Consumer Behaviour

Reference Groups:

Consumer behaviour is shaped by personal factors including personal attitudes, motivation and self-concept. The culture in which we live and the social groups to which we belong act as an important influence on the way in which we as consumers behave. Reference groups hold primary & secondary types of influence over our decision making process. The reason for this is that our natural desire for social acceptance influences us to act in a manner in keeping with observed behavioural cues. Reference groups play an integral part in the consumer decision making process. “A reference group is basically any external influence that provides social cues.”

A group is defined as two or more individuals who share a set of norms, values, or beliefs and interact to accomplish individual or mutual goals. A group becomes a reference group when an individual identifies with it so much that he or she takes on many of the value, attitudes or personal standards of group members. The degree of reference group influence varies across product and brands with factors such as (1) the visibility to the group, (2) the necessity/ nonnecessity nature of the product, (3) the level of commitment the individual feels to a group, (4) the relevance of the behavior to the group, and (5) degree of individual’s confidence in his own judgment in the purchase situation.

The theory is often used to describe two major types of relationships between individuals and groups. These two major dimensions are known as “normative” reference group behaviour and “comparative” reference group behaviour. Because some reference groups teach individuals how they should behave, “normative” reference group theory is sometimes referred to as a guide for individuals’ behaviour. Additionally, some social groups, or “comparative” reference groups, give individuals a basis for comparing themselves or their group to other individuals or groups. Comparative reference groups also influence individuals’ feelings and behaviour. Again though by the normative principle.

Primary/Secondary.

Secondary groups, in contrast to primary groups, are large groups involving formal and institutional relationships. Secondary relationships involve weak emotional ties and little personal knowledge of one another. Most secondary groups are short term, beginning and ending without particular significance.They may last for years or may disband after a short time. The formation of primary groups happens within secondary groups.

Normative reference groups:

Humans are inherently social animals, and individuals greatly influence each other. A persons family can be described as a normative reference group. Immediate family exerts a strong influence over our major life decisions. Normative reference groups are source of cues on appropriate behaviour in general. A normative reference group is a group that has influence over the values or behaviour of an individual. Using the three functions of a reference group as mentioned above, they act as a sort of guide to the person by helping them adapt to society to live and survive. Parents and siblings as these are likely to play an important role in shaping the child’s values, view of the world and behaviour. E.g how a child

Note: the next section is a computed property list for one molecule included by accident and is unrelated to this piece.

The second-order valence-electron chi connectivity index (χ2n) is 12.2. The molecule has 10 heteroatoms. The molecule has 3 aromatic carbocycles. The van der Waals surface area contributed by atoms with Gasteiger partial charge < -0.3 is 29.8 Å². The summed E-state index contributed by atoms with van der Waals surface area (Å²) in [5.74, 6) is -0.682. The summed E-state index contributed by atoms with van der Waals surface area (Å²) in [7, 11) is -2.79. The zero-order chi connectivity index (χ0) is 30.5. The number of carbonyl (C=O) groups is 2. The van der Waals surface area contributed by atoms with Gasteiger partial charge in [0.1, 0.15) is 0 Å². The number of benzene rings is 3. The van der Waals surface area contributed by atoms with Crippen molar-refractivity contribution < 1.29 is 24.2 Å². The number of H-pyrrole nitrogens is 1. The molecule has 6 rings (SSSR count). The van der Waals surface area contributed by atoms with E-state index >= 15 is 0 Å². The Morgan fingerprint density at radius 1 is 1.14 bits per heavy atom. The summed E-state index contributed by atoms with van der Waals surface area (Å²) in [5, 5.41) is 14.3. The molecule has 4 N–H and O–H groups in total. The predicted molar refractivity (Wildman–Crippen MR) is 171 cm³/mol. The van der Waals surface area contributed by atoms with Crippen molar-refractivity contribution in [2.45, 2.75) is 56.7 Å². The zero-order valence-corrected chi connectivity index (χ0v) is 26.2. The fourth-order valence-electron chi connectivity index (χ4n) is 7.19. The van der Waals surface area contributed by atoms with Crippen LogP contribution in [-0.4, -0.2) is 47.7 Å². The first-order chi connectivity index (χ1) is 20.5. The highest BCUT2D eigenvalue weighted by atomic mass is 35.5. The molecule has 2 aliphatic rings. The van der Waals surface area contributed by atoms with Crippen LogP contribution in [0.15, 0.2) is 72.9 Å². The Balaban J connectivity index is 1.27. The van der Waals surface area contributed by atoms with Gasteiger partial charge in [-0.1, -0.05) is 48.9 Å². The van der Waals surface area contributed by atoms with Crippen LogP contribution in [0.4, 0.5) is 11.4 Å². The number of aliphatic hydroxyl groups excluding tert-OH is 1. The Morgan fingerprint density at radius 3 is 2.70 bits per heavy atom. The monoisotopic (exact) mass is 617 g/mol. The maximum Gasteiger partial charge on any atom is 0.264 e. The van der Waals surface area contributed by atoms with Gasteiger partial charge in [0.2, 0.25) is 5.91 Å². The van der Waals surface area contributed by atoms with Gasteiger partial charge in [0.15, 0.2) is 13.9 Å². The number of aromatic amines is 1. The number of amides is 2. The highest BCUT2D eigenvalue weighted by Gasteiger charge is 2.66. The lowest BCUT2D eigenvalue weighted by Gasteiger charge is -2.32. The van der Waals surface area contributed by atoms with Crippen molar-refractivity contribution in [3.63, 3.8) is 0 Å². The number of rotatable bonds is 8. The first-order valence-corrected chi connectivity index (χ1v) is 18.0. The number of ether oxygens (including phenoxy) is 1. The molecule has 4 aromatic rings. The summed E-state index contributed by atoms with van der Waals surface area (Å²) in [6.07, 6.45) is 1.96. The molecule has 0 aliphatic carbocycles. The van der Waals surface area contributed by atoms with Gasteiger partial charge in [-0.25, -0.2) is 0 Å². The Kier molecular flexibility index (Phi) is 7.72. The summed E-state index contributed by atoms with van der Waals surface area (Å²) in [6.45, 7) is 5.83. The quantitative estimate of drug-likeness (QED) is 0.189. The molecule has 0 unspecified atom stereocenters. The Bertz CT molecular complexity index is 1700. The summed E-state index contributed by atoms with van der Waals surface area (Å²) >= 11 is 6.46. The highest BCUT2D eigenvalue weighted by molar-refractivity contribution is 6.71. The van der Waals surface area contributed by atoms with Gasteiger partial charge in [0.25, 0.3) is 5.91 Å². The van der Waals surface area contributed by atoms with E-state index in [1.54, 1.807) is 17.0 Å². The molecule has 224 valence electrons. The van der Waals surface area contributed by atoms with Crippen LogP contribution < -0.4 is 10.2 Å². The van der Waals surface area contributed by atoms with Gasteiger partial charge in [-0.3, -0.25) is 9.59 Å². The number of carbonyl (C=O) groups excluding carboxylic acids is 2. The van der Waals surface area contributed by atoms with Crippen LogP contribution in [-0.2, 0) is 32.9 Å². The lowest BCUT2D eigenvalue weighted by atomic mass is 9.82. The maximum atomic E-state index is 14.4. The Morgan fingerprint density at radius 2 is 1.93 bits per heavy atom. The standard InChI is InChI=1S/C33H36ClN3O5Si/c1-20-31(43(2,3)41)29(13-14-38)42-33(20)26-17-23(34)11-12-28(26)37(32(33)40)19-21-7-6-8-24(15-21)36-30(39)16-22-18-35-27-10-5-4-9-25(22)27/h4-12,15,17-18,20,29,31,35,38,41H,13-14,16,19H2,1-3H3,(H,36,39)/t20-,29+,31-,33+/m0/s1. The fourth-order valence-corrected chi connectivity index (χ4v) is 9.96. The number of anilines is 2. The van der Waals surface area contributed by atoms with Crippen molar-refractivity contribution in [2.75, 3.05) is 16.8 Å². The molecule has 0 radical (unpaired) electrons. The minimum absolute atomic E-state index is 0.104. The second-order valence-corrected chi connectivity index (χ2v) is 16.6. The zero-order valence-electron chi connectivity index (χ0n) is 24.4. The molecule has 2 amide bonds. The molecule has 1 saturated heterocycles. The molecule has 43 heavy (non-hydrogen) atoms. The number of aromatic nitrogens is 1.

Affiliation group/dissociative groups

`The affiliation groups are the ones to which the subject wants to belong. These groups can be very powerful in influencing the behavior, since the subject will adopt the group’s behavior in the hope of his affiliation as member. The marketing frequently uses images of the affiliation groups suggesting in this way that usage of a certain product will determine the subject’s advance to the quality of group member. E.G the recent Heineken Rugby ads. If someone wished to play rugby or watch it with a group of lads from work that happened to be into rugby the liklyhood is that the individual would be more likely to drink Heineken then something like Beamish. The dissociative groups are the ones to which the person does not want to belong. This tendency can have a negative effect on the behavior – the individual avoids certain products or behavioral aspects in order to not be assimilated by the dissociative group. Like in the case of the affiliation groups, the defining of the dissociative groups is purely subjective, varying from a group to another.

Reference groups not tribes:

It is important to note that tribes and reference groups are not the same thing. Tribes are a rather specialized form of social influence. A group of consumers who share a set of social relationships based upon usage or interest in a product Brandfests enhance brand loyalty Consumer tribe share emotions, moral beliefs, styles of life, and affiliated product Tribal marketing: linking a product to the needs of a group as a whole

Aspirational reference groups:

The aspirational reference group refers to those others against whom one would like to compare oneself. For example, many firms use athletes as spokespeople, and these represent what many people would ideally like to be.